As the sports world continues to mourn the recent death of Hank Aaron, Georgia State announced they would pay their dues to the Atlanta Braves legend.
On Friday, the school announced plans to honor Aaron by building a new complex at the former Atlanta-Fulton County Stadium location. The home of the Braves until its 1997 demolition, only one thing remains from the ballpark: the wall where Hank Aaron broke Babe Ruth’s home run record.
For the university and its athletics department, the new complex will represent Aaron personally, not just as an athlete. The school estimates it will cost approximately $10 million in private funds to build the 2,500-seat baseball field and the Aaron tribute.
“Mr. Aaron was so much more than a baseball player,” associate athletic director Mike Holmes said. “He came up through the game of baseball when there was still a great deal of racism throughout the South and our country.”
Georgia State had plans to honor the “Home Run King” for a while, but when they reached out to schedule a February meeting, they found out about his passing.
“No sports figure has stood taller in Atlanta than Hank Aaron, the greatest home run hitter in the history of Major League Baseball,” former Georgia State University President Mark Becker said in a statement. “He is a sports legend, was a pillar of the Atlanta community and needs to be remembered as a first-class human being who displayed dignity in everything he did.”
Georgia State Athletics Director Charlie Cobb noted that the stadium would include Aaron’s statue hitting his iconic 715th home run and the wall he hit it over as well. Both came with Turner Field, which the university purchased in 2017.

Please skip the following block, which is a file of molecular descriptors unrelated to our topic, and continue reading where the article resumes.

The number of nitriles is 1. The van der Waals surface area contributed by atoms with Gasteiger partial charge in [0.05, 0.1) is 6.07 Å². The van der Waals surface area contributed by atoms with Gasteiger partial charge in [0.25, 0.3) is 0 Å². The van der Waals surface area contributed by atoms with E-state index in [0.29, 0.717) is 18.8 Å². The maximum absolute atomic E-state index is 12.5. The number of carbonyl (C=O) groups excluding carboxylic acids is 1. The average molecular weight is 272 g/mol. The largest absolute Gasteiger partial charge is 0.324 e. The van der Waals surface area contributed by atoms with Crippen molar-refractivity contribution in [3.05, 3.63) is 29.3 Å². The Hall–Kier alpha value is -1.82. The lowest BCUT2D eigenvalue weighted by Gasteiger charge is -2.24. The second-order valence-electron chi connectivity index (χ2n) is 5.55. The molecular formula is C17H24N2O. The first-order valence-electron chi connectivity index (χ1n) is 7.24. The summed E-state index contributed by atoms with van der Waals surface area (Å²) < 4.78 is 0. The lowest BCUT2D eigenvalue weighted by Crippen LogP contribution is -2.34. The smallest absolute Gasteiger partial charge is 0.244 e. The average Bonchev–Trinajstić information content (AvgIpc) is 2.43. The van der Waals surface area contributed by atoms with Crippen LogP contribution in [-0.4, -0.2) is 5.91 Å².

“It’s just an amazing sports moment to be able to be able to capture that and capture the essence of Hank Aaron as a man is something that’s really important to our University,” Athletics Director Charlie Cobb told FOX 5 Atlanta.
Sports fans will always appreciate the facility, expected to come 12 to 18 months after the university gathers the funding. The stadium serves as an opportunity to understand the beauty of sports for both fans of the game and outsiders.
“[Aaron] worked hard at his craft but also used his skill to eventually … bring people together over the love of baseball,” Holmes said. “He deserves all the recognition for what he accomplished, breaking the great record in sport and for what he did for the country.”
With such a great honor also comes significant expectations. From donors to Panthers baseball fans and even baseball historians, the university understands the task ahead and welcomes the journey to create a unique structure.
“I think there is a little added pressure, but at the same time, we want to build facilities at Georgia State that our student-athletes, coaches, staff, fans and alumni can be proud of,” Holmes said.
Sure, it may not be Atlanta-Fulton County Stadium or Turner Field, but it will represent how highly the world views Aaron. Aaron will always embody a man of the people, someone who battled adversity for over two decades and one who gave everything he had to the game and mentored those who came after him.
“When that is the basis for what you want to try and accomplish, the only way to do it is first-class,” Holmes said. “In honoring Mr. Aaron, we want to do it in a first-class manner, so it falls in line with exactly what we believe in. Hopefully, we can accomplish that goal.”